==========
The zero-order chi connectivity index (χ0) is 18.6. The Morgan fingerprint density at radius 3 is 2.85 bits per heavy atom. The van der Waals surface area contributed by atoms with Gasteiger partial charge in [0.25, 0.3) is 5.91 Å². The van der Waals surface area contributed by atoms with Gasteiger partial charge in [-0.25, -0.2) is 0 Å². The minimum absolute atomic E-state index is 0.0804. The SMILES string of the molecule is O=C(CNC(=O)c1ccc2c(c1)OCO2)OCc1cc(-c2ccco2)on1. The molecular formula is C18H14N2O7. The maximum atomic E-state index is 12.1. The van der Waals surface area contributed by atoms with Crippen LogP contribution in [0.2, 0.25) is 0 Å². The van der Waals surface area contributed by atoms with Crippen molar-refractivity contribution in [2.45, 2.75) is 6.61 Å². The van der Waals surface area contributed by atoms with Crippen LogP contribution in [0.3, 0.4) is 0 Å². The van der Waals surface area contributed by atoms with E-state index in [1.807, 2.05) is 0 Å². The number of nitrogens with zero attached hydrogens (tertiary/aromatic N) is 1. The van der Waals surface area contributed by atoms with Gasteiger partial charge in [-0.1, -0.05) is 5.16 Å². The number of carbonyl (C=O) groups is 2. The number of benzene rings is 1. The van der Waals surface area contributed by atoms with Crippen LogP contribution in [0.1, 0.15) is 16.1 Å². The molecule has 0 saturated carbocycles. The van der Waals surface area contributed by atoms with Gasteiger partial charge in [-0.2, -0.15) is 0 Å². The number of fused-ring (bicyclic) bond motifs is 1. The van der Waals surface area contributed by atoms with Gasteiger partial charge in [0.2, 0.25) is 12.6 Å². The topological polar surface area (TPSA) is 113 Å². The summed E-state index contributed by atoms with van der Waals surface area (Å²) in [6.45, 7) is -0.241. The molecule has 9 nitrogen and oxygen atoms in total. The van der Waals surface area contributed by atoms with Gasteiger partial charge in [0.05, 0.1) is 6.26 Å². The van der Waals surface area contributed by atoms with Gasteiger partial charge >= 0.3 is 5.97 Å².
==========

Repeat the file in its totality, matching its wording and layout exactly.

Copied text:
The zero-order chi connectivity index (χ0) is 18.6. The Morgan fingerprint density at radius 3 is 2.85 bits per heavy atom. The van der Waals surface area contributed by atoms with Gasteiger partial charge in [0.25, 0.3) is 5.91 Å². The van der Waals surface area contributed by atoms with Gasteiger partial charge in [-0.25, -0.2) is 0 Å². The minimum absolute atomic E-state index is 0.0804. The SMILES string of the molecule is O=C(CNC(=O)c1ccc2c(c1)OCO2)OCc1cc(-c2ccco2)on1. The molecular formula is C18H14N2O7. The maximum atomic E-state index is 12.1. The van der Waals surface area contributed by atoms with Crippen LogP contribution in [0.2, 0.25) is 0 Å². The van der Waals surface area contributed by atoms with Crippen molar-refractivity contribution in [2.45, 2.75) is 6.61 Å². The van der Waals surface area contributed by atoms with Crippen LogP contribution in [0.3, 0.4) is 0 Å². The van der Waals surface area contributed by atoms with E-state index in [1.807, 2.05) is 0 Å². The number of nitrogens with zero attached hydrogens (tertiary/aromatic N) is 1. The van der Waals surface area contributed by atoms with Gasteiger partial charge in [-0.1, -0.05) is 5.16 Å². The number of carbonyl (C=O) groups is 2. The number of benzene rings is 1. The van der Waals surface area contributed by atoms with Crippen LogP contribution in [0.1, 0.15) is 16.1 Å². The molecule has 0 saturated carbocycles. The van der Waals surface area contributed by atoms with Gasteiger partial charge in [-0.2, -0.15) is 0 Å². The number of fused-ring (bicyclic) bond motifs is 1. The van der Waals surface area contributed by atoms with Gasteiger partial charge in [0.2, 0.25) is 12.6 Å². The topological polar surface area (TPSA) is 113 Å². The summed E-state index contributed by atoms with van der Waals surface area (Å²) in [6.45, 7) is -0.241. The molecule has 9 nitrogen and oxygen atoms in total. The van der Waals surface area contributed by atoms with Gasteiger partial charge in [0.05, 0.1) is 6.26 Å². The van der Waals surface area contributed by atoms with Gasteiger partial charge >= 0.3 is 5.97 Å².